SMU NEWS – SMU is creating a federally-funded data warehouse to centralize data collection and support research into human trafficking in the United States.
An estimated 27.6 million people worldwide are forced at any given time to perform labor or engage in commercial sex acts. The SMU Human Trafficking Data Warehouse will give law enforcement agencies, researchers and policymakers a single, secure place where they can quickly analyze nationwide human trafficking data. Sections of the warehouse are set to be live this fall.
“Human trafficking data exists, but datasets are often siloed by individuals and organizations, which decreases the useability of the data,” said Beth Wheaton-Páramo, the economist leading the SMU human trafficking research team. “Many of these datasets are based on case studies, meaning they describe a very specific geographic or socioeconomic area of human trafficking that may not provide a full picture of what is happening across the nation.”
With the help of SMU’s high-performance computing capabilities, law enforcement and others devoted to anti-trafficking work will be able to utilize the datasets housed in the data warehouse to analyze trends in forced labor and sex trafficking much faster than the months it would take for a single investigator to acquire the information from press releases, case studies and other sources. Data warehouse users will have credentialled access to a secure online dashboard to identify trends in human trafficking across datasets in a way that was previously impossible.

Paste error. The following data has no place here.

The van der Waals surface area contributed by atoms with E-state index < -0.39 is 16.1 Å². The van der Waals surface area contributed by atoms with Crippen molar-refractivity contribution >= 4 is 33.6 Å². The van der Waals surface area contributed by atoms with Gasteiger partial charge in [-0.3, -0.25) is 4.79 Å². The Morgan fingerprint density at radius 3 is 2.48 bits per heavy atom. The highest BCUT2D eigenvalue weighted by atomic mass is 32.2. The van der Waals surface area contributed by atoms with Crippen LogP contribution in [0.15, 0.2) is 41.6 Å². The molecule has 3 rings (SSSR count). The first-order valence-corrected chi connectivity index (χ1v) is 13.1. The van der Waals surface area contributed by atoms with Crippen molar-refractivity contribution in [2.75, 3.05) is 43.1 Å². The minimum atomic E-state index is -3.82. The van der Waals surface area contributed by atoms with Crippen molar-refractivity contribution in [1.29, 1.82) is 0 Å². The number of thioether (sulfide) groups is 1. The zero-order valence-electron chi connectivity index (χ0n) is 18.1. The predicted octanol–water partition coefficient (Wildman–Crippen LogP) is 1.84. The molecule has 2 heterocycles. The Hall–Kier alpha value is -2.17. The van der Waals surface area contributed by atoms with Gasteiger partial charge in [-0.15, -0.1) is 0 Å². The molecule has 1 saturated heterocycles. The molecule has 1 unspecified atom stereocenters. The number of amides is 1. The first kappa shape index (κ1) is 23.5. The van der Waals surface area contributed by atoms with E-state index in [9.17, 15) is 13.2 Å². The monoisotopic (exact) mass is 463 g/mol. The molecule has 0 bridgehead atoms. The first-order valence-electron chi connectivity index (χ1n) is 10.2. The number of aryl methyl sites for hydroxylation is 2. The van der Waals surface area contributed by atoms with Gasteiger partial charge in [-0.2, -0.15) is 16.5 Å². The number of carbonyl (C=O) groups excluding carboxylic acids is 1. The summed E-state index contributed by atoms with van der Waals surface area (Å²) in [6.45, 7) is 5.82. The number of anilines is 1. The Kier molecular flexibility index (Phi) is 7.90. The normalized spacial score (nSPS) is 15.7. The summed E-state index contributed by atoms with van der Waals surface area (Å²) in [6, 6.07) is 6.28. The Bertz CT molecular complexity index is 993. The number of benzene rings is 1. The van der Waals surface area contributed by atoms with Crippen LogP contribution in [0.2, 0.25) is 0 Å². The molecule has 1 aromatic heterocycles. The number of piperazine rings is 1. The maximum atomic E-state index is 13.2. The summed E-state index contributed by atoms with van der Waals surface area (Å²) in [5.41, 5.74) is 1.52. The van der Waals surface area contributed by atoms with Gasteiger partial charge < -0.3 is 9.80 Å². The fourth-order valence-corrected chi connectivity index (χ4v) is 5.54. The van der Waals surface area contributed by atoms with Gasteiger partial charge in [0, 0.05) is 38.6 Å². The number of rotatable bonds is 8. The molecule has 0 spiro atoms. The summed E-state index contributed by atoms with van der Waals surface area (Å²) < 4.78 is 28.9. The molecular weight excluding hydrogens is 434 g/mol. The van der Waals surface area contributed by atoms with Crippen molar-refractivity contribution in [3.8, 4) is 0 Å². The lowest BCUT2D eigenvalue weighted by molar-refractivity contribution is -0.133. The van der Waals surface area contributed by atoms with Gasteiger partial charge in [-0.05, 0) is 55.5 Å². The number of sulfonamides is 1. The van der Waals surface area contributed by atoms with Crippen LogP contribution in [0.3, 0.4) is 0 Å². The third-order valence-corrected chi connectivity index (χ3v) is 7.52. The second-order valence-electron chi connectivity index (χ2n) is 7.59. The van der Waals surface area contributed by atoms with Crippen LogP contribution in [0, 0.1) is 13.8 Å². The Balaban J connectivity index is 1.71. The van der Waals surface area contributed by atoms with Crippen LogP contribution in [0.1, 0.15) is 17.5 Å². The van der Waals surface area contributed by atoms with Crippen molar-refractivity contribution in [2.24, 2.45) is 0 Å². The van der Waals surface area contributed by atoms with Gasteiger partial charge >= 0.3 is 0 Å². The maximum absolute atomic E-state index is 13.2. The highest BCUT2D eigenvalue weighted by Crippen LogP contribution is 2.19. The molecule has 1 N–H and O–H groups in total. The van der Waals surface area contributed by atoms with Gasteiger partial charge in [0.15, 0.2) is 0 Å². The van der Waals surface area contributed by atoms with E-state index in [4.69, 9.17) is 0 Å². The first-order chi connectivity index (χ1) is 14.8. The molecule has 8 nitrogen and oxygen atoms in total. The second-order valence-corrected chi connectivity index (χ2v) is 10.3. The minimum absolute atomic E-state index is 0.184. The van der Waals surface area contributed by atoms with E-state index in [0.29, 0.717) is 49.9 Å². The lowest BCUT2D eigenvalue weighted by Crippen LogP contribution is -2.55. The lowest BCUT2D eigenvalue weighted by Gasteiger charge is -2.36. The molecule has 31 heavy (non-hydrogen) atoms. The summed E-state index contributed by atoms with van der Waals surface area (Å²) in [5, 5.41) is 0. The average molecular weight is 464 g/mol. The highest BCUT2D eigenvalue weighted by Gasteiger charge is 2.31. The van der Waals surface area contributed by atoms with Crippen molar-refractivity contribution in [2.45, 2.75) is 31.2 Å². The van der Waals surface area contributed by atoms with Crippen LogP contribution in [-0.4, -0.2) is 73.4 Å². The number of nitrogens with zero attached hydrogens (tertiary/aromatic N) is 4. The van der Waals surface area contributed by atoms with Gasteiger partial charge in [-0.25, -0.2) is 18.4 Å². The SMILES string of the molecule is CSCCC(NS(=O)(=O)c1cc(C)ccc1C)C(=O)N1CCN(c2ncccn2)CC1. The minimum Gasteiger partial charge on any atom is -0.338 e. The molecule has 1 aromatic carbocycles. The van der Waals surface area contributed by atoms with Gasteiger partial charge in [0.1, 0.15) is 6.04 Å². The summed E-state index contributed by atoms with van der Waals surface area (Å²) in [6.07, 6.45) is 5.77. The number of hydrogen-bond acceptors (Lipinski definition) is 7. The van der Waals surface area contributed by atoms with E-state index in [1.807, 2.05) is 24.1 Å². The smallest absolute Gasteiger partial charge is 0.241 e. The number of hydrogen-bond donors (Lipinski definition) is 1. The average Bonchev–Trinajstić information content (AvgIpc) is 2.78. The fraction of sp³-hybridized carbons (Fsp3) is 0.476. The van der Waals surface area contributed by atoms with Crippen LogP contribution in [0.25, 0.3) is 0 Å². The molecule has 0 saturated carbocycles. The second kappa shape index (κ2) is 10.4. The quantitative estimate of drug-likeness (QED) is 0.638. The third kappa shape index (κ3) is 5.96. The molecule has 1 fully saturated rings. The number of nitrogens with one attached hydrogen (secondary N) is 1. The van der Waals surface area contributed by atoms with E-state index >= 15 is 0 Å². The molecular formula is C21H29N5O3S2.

SMU offers the advantage of neutrality in storing the data, breaking down the potential for rivalry that can interfere with data sharing, said Wheaton-Páramo.
Funded by a $1.187 million U.S. Department of Justice’s National Institute of Justice grant, the project includes a study of the relationship between economics and human trafficking–both for victims and perpetrators–and the projected cost of doing nothing about this crime.
Wheaton-Páramo, author of 2019’s The Economics of Human Rights, is working with Raanju Sundararajan, SMU assistant professor in statistics, for the cost analysis, as well as an examination of spatial and temporal patterns in human trafficking data.